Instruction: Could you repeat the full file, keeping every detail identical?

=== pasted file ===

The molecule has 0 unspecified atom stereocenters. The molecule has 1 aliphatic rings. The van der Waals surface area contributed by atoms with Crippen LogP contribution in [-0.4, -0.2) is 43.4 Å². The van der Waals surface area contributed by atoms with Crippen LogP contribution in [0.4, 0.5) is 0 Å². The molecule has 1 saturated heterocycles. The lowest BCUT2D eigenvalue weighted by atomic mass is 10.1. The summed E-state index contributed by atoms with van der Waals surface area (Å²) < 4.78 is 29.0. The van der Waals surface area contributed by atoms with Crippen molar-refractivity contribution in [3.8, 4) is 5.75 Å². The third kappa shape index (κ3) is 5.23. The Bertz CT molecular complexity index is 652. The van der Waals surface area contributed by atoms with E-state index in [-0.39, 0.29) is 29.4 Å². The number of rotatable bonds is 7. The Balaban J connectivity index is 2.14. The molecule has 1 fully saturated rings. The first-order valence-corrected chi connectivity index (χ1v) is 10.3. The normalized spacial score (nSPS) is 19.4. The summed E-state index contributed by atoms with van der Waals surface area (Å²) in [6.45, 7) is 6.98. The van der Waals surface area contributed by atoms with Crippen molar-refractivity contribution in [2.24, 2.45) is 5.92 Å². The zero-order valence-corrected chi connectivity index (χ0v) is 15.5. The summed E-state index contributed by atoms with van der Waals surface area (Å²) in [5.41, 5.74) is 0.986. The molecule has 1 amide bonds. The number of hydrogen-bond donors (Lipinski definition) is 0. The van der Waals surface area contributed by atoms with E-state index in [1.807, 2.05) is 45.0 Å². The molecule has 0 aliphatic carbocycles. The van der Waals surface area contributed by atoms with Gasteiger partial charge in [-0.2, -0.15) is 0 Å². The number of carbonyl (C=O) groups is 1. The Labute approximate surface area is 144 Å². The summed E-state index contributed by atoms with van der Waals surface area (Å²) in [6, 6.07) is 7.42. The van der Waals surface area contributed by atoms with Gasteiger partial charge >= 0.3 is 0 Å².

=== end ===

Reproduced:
The molecule has 0 unspecified atom stereocenters. The molecule has 1 aliphatic rings. The van der Waals surface area contributed by atoms with Crippen LogP contribution in [-0.4, -0.2) is 43.4 Å². The van der Waals surface area contributed by atoms with Crippen LogP contribution in [0.4, 0.5) is 0 Å². The molecule has 1 saturated heterocycles. The lowest BCUT2D eigenvalue weighted by atomic mass is 10.1. The summed E-state index contributed by atoms with van der Waals surface area (Å²) < 4.78 is 29.0. The van der Waals surface area contributed by atoms with Crippen molar-refractivity contribution in [3.8, 4) is 5.75 Å². The third kappa shape index (κ3) is 5.23. The Bertz CT molecular complexity index is 652. The van der Waals surface area contributed by atoms with E-state index in [-0.39, 0.29) is 29.4 Å². The number of rotatable bonds is 7. The Balaban J connectivity index is 2.14. The molecule has 1 fully saturated rings. The first-order valence-corrected chi connectivity index (χ1v) is 10.3. The normalized spacial score (nSPS) is 19.4. The summed E-state index contributed by atoms with van der Waals surface area (Å²) in [6.45, 7) is 6.98. The van der Waals surface area contributed by atoms with Crippen molar-refractivity contribution in [2.24, 2.45) is 5.92 Å². The zero-order valence-corrected chi connectivity index (χ0v) is 15.5. The summed E-state index contributed by atoms with van der Waals surface area (Å²) in [5.41, 5.74) is 0.986. The molecule has 1 amide bonds. The number of hydrogen-bond donors (Lipinski definition) is 0. The van der Waals surface area contributed by atoms with E-state index in [1.807, 2.05) is 45.0 Å². The molecule has 0 aliphatic carbocycles. The van der Waals surface area contributed by atoms with Gasteiger partial charge in [-0.2, -0.15) is 0 Å². The number of carbonyl (C=O) groups is 1. The Labute approximate surface area is 144 Å². The summed E-state index contributed by atoms with van der Waals surface area (Å²) in [6, 6.07) is 7.42. The van der Waals surface area contributed by atoms with Gasteiger partial charge >= 0.3 is 0 Å².